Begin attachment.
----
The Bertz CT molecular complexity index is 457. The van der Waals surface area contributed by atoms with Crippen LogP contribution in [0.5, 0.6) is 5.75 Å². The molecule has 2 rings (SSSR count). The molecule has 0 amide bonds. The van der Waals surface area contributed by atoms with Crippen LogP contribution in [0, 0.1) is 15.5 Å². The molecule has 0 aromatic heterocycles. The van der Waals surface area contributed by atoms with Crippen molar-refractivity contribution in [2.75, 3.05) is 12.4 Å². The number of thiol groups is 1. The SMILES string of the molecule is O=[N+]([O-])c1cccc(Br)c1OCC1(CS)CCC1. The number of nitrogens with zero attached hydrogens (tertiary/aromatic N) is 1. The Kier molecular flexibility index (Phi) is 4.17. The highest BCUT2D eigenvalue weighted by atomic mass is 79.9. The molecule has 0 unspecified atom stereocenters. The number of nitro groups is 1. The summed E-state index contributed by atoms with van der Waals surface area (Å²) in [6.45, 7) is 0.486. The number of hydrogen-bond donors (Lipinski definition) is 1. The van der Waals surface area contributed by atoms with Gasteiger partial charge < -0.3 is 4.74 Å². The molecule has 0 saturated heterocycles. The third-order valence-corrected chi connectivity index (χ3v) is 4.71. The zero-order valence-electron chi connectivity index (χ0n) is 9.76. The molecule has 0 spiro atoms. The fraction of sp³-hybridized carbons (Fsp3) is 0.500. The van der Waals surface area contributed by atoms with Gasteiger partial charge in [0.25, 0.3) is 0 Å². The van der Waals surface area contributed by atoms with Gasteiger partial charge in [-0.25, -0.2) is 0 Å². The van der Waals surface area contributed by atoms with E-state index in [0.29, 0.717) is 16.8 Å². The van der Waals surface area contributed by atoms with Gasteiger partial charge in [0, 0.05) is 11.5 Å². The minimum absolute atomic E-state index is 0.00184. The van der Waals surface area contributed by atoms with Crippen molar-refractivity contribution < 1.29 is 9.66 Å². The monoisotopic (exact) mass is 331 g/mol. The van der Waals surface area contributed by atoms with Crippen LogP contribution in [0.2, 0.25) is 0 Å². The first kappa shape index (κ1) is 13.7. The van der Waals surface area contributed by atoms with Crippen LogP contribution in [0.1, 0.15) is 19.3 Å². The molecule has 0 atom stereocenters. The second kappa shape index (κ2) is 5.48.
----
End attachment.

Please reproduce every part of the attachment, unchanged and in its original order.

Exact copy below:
The Bertz CT molecular complexity index is 457. The van der Waals surface area contributed by atoms with Crippen LogP contribution in [0.5, 0.6) is 5.75 Å². The molecule has 2 rings (SSSR count). The molecule has 0 amide bonds. The van der Waals surface area contributed by atoms with Crippen LogP contribution in [0, 0.1) is 15.5 Å². The molecule has 0 aromatic heterocycles. The van der Waals surface area contributed by atoms with Crippen molar-refractivity contribution in [2.75, 3.05) is 12.4 Å². The number of thiol groups is 1. The SMILES string of the molecule is O=[N+]([O-])c1cccc(Br)c1OCC1(CS)CCC1. The number of nitrogens with zero attached hydrogens (tertiary/aromatic N) is 1. The Kier molecular flexibility index (Phi) is 4.17. The highest BCUT2D eigenvalue weighted by atomic mass is 79.9. The molecule has 0 unspecified atom stereocenters. The number of nitro groups is 1. The summed E-state index contributed by atoms with van der Waals surface area (Å²) in [6.45, 7) is 0.486. The number of hydrogen-bond donors (Lipinski definition) is 1. The van der Waals surface area contributed by atoms with Gasteiger partial charge < -0.3 is 4.74 Å². The molecule has 0 saturated heterocycles. The third-order valence-corrected chi connectivity index (χ3v) is 4.71. The zero-order valence-electron chi connectivity index (χ0n) is 9.76. The molecule has 0 spiro atoms. The fraction of sp³-hybridized carbons (Fsp3) is 0.500. The van der Waals surface area contributed by atoms with Gasteiger partial charge in [0.25, 0.3) is 0 Å². The van der Waals surface area contributed by atoms with Gasteiger partial charge in [-0.25, -0.2) is 0 Å². The van der Waals surface area contributed by atoms with E-state index in [0.29, 0.717) is 16.8 Å². The van der Waals surface area contributed by atoms with Gasteiger partial charge in [0, 0.05) is 11.5 Å². The minimum absolute atomic E-state index is 0.00184. The van der Waals surface area contributed by atoms with Crippen molar-refractivity contribution < 1.29 is 9.66 Å². The monoisotopic (exact) mass is 331 g/mol. The van der Waals surface area contributed by atoms with Crippen LogP contribution in [0.2, 0.25) is 0 Å². The first kappa shape index (κ1) is 13.7. The van der Waals surface area contributed by atoms with Crippen LogP contribution in [0.1, 0.15) is 19.3 Å². The molecule has 0 atom stereocenters. The second kappa shape index (κ2) is 5.48.